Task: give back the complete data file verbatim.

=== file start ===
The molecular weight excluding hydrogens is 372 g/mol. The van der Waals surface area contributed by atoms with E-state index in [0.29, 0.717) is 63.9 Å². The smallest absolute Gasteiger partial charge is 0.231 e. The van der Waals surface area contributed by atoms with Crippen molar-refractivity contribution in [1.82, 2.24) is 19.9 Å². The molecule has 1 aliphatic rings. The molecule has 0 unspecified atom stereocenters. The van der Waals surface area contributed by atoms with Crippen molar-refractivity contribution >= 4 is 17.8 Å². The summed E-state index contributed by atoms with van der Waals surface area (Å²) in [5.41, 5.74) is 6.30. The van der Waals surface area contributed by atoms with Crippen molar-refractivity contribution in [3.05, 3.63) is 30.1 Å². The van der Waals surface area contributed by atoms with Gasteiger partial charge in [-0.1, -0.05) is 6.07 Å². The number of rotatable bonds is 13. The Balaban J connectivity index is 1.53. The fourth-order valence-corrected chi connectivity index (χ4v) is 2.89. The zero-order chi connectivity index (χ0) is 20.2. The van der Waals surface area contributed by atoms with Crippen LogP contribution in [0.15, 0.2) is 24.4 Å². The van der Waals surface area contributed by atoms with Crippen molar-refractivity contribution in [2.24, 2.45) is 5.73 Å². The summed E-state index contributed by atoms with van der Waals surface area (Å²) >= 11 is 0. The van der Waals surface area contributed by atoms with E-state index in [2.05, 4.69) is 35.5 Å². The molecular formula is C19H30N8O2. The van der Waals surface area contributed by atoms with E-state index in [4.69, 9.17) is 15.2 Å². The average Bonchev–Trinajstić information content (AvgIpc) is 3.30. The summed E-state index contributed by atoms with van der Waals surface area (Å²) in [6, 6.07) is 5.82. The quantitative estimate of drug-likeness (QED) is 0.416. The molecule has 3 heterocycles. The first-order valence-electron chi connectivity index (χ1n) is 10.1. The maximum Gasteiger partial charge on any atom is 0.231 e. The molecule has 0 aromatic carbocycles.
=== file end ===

The molecular weight excluding hydrogens is 372 g/mol. The van der Waals surface area contributed by atoms with E-state index in [0.29, 0.717) is 63.9 Å². The smallest absolute Gasteiger partial charge is 0.231 e. The van der Waals surface area contributed by atoms with Crippen molar-refractivity contribution in [1.82, 2.24) is 19.9 Å². The molecule has 1 aliphatic rings. The molecule has 0 unspecified atom stereocenters. The van der Waals surface area contributed by atoms with Crippen molar-refractivity contribution >= 4 is 17.8 Å². The summed E-state index contributed by atoms with van der Waals surface area (Å²) in [5.41, 5.74) is 6.30. The van der Waals surface area contributed by atoms with Crippen molar-refractivity contribution in [3.05, 3.63) is 30.1 Å². The van der Waals surface area contributed by atoms with Gasteiger partial charge in [-0.1, -0.05) is 6.07 Å². The number of rotatable bonds is 13. The Balaban J connectivity index is 1.53. The fourth-order valence-corrected chi connectivity index (χ4v) is 2.89. The zero-order chi connectivity index (χ0) is 20.2. The van der Waals surface area contributed by atoms with Crippen LogP contribution in [0.15, 0.2) is 24.4 Å². The van der Waals surface area contributed by atoms with Crippen molar-refractivity contribution in [2.24, 2.45) is 5.73 Å². The summed E-state index contributed by atoms with van der Waals surface area (Å²) >= 11 is 0. The van der Waals surface area contributed by atoms with E-state index in [2.05, 4.69) is 35.5 Å². The molecular formula is C19H30N8O2. The van der Waals surface area contributed by atoms with E-state index in [4.69, 9.17) is 15.2 Å². The average Bonchev–Trinajstić information content (AvgIpc) is 3.30. The summed E-state index contributed by atoms with van der Waals surface area (Å²) in [6, 6.07) is 5.82. The quantitative estimate of drug-likeness (QED) is 0.416. The molecule has 3 heterocycles. The first-order valence-electron chi connectivity index (χ1n) is 10.1. The maximum Gasteiger partial charge on any atom is 0.231 e. The molecule has 0 aromatic carbocycles.